David McCluskey, a consulting partner at law firm Taylor Wessing, says that the so-called ‘identification principle’ to determine the organisation’s ‘directing mind or will’ has been progressively narrowed over the years, so that ‘conviction on that basis, particularly in relation to large multinationals, has gone from being very difficult to all but impossible’.
‘This narrow interpretation works both ways,’ says McCluskey. ‘Companies can thus avoid prosecution despite criminal behaviour by a senior individual that benefits the company, while admission of liability by a corporate is seldom accepted by an individual who ought to bear responsibility for such behaviour and who insists on their right to have a case fully proven against them,’ he says.
McCluskey adds that, in the UK, there’s no doubt that the current rules on corporate criminal liability are poorly suited to their task. ‘Common law principles on corporate liability for individual criminal behaviour have been interpreted almost out of existence and are all but useless other than in respect of small, owner-operated companies.’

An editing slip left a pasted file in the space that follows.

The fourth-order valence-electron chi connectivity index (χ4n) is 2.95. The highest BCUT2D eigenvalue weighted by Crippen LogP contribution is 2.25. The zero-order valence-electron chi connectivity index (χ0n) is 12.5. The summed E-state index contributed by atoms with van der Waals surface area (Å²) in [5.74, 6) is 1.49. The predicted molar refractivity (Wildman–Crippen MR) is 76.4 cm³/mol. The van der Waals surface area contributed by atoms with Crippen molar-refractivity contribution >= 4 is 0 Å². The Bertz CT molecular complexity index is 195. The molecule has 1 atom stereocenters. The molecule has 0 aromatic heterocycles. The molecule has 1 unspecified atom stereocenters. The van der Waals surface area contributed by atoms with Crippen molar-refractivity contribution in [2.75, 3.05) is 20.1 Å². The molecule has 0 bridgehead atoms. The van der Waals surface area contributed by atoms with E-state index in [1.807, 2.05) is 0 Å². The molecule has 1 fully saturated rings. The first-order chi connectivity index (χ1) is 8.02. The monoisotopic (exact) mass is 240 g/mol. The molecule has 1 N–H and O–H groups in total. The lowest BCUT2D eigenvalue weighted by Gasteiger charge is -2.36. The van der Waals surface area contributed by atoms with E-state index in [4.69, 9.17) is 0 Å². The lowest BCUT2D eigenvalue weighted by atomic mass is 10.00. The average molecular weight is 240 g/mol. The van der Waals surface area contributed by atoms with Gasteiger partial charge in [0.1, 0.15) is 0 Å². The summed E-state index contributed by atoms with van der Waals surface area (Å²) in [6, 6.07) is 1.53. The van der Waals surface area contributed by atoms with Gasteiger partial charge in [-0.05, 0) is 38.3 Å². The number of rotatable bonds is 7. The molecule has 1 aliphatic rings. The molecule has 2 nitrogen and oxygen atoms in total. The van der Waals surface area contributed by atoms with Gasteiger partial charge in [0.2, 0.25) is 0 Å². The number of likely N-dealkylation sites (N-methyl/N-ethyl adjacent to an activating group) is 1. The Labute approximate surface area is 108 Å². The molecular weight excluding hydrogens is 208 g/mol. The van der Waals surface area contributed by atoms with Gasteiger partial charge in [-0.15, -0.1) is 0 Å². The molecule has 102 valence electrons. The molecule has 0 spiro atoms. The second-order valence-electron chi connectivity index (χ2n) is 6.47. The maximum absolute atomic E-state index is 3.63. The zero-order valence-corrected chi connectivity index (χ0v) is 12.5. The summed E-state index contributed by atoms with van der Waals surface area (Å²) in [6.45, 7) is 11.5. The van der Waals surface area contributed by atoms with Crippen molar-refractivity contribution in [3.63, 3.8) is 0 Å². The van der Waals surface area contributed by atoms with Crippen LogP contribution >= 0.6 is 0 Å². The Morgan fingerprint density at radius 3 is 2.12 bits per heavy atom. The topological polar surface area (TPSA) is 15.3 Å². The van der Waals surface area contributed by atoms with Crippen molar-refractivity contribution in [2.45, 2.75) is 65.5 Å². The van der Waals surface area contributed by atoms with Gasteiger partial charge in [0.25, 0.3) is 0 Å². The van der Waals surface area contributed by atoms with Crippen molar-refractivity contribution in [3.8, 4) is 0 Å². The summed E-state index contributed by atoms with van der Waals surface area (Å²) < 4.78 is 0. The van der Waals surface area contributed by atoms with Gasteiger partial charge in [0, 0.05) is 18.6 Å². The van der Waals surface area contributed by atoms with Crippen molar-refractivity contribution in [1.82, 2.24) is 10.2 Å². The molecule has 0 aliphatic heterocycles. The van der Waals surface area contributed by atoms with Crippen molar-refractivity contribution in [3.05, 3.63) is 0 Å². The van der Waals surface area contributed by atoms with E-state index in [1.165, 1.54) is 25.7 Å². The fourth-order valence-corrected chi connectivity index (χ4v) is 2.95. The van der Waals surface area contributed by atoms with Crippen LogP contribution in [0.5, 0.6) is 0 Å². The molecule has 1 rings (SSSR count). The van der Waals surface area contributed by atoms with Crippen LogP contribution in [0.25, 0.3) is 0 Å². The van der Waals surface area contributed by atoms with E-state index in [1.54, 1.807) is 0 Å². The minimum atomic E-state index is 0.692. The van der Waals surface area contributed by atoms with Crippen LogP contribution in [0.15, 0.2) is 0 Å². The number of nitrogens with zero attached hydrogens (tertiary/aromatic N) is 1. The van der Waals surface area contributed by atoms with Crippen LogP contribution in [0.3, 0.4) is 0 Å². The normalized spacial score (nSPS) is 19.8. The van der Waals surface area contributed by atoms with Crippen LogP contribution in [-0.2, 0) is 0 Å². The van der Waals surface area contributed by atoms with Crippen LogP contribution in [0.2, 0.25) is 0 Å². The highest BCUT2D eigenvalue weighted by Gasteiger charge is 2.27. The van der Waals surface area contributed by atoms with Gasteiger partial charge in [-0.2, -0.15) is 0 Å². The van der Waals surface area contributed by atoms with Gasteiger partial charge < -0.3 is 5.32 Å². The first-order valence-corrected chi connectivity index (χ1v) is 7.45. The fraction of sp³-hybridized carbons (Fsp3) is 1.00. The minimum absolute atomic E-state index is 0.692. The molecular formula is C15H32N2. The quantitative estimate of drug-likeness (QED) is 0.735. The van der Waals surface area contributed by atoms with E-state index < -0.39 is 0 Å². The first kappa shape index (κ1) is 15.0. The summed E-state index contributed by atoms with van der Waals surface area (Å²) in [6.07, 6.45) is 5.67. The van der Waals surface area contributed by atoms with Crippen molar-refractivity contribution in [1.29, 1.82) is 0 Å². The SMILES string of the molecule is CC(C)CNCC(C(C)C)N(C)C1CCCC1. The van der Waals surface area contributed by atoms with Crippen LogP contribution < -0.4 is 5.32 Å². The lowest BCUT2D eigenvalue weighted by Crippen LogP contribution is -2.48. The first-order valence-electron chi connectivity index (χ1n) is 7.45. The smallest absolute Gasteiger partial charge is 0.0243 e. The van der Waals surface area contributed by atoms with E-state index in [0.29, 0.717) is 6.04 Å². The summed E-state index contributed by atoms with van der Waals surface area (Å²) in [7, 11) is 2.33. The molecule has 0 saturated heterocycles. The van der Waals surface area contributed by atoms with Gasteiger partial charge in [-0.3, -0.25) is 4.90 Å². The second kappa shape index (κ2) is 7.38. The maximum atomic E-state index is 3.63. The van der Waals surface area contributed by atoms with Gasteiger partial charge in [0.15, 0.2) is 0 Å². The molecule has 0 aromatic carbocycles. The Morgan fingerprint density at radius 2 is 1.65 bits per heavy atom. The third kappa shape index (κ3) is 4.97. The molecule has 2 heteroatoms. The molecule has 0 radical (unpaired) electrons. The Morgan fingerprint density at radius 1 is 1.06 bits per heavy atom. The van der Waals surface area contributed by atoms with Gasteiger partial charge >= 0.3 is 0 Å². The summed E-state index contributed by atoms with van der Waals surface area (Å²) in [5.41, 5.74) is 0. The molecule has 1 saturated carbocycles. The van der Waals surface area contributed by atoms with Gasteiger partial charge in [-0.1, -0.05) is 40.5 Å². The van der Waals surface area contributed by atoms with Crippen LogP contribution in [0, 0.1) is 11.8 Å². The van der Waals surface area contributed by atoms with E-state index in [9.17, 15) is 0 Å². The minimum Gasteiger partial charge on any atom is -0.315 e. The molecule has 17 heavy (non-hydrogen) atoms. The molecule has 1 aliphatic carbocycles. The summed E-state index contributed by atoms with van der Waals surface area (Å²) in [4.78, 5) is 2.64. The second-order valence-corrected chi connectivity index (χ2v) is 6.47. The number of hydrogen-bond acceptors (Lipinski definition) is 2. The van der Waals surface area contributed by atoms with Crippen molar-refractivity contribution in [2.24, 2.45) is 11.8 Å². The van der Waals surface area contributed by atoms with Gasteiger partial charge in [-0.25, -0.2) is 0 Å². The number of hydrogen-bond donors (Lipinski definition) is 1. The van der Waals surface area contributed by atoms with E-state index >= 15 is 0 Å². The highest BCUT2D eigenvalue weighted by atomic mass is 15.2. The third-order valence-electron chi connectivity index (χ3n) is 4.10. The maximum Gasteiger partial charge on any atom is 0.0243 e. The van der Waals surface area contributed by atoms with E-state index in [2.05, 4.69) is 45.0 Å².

‘Common law principles on corporate liability for individual criminal behaviour have been interpreted almost out of existence’
David McCluskey, Consulting Partner, Taylor Wessing
Consequently, attempts in recent years to mount prosecutions in this space have resulted in some high-profile failures for UK enforcement agencies.
The UK’s introduction of deferred prosecution agreements was meant to improve corporate accountability. But McCluskey points out that while several companies have finalised such deals with the SFO and cooperated with prosecutors, individuals charged with corporate offences (so far) have walked free from court. This could indicate an issue with the standard of proof being too high.